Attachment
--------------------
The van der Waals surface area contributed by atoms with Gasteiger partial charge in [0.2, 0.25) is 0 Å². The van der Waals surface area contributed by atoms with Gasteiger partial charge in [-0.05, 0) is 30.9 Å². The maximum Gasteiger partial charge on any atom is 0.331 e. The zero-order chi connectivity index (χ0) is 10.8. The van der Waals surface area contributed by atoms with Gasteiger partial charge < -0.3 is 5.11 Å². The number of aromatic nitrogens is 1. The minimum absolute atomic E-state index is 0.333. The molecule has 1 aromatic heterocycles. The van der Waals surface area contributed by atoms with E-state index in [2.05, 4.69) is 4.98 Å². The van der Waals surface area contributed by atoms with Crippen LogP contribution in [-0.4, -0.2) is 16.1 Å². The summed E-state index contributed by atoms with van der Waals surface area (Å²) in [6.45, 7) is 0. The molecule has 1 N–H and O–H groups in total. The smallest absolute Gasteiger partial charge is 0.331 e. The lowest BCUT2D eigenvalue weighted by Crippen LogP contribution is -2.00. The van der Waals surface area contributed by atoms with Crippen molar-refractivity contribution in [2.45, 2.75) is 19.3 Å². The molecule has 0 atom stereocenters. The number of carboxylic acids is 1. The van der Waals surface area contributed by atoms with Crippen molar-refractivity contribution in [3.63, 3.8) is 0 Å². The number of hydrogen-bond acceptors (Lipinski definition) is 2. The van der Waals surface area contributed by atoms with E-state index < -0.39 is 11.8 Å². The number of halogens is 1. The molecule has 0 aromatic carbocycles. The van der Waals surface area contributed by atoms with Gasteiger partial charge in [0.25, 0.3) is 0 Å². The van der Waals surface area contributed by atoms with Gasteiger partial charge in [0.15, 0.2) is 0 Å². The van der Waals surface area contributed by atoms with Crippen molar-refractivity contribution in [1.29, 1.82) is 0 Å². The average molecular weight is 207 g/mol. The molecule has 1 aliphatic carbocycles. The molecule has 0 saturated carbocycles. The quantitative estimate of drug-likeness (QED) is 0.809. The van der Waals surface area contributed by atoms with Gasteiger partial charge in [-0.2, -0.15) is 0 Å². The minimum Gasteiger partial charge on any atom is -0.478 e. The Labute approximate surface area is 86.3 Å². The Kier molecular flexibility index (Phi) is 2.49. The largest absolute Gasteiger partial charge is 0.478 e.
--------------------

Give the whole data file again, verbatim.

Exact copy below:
The van der Waals surface area contributed by atoms with Gasteiger partial charge in [0.2, 0.25) is 0 Å². The van der Waals surface area contributed by atoms with Gasteiger partial charge in [-0.05, 0) is 30.9 Å². The maximum Gasteiger partial charge on any atom is 0.331 e. The zero-order chi connectivity index (χ0) is 10.8. The van der Waals surface area contributed by atoms with Gasteiger partial charge < -0.3 is 5.11 Å². The number of aromatic nitrogens is 1. The minimum absolute atomic E-state index is 0.333. The molecule has 1 aromatic heterocycles. The van der Waals surface area contributed by atoms with E-state index in [2.05, 4.69) is 4.98 Å². The van der Waals surface area contributed by atoms with Crippen LogP contribution in [-0.4, -0.2) is 16.1 Å². The summed E-state index contributed by atoms with van der Waals surface area (Å²) in [6.45, 7) is 0. The molecule has 1 N–H and O–H groups in total. The smallest absolute Gasteiger partial charge is 0.331 e. The lowest BCUT2D eigenvalue weighted by Crippen LogP contribution is -2.00. The van der Waals surface area contributed by atoms with Crippen molar-refractivity contribution in [2.45, 2.75) is 19.3 Å². The molecule has 0 atom stereocenters. The number of carboxylic acids is 1. The van der Waals surface area contributed by atoms with Crippen molar-refractivity contribution in [3.63, 3.8) is 0 Å². The number of hydrogen-bond acceptors (Lipinski definition) is 2. The van der Waals surface area contributed by atoms with E-state index < -0.39 is 11.8 Å². The number of halogens is 1. The molecule has 0 aromatic carbocycles. The van der Waals surface area contributed by atoms with Gasteiger partial charge in [0.25, 0.3) is 0 Å². The van der Waals surface area contributed by atoms with Gasteiger partial charge in [0.15, 0.2) is 0 Å². The van der Waals surface area contributed by atoms with Crippen molar-refractivity contribution in [1.29, 1.82) is 0 Å². The average molecular weight is 207 g/mol. The molecule has 1 aliphatic carbocycles. The molecule has 0 saturated carbocycles. The quantitative estimate of drug-likeness (QED) is 0.809. The van der Waals surface area contributed by atoms with Gasteiger partial charge in [-0.2, -0.15) is 0 Å². The minimum Gasteiger partial charge on any atom is -0.478 e. The Labute approximate surface area is 86.3 Å². The Kier molecular flexibility index (Phi) is 2.49. The largest absolute Gasteiger partial charge is 0.478 e.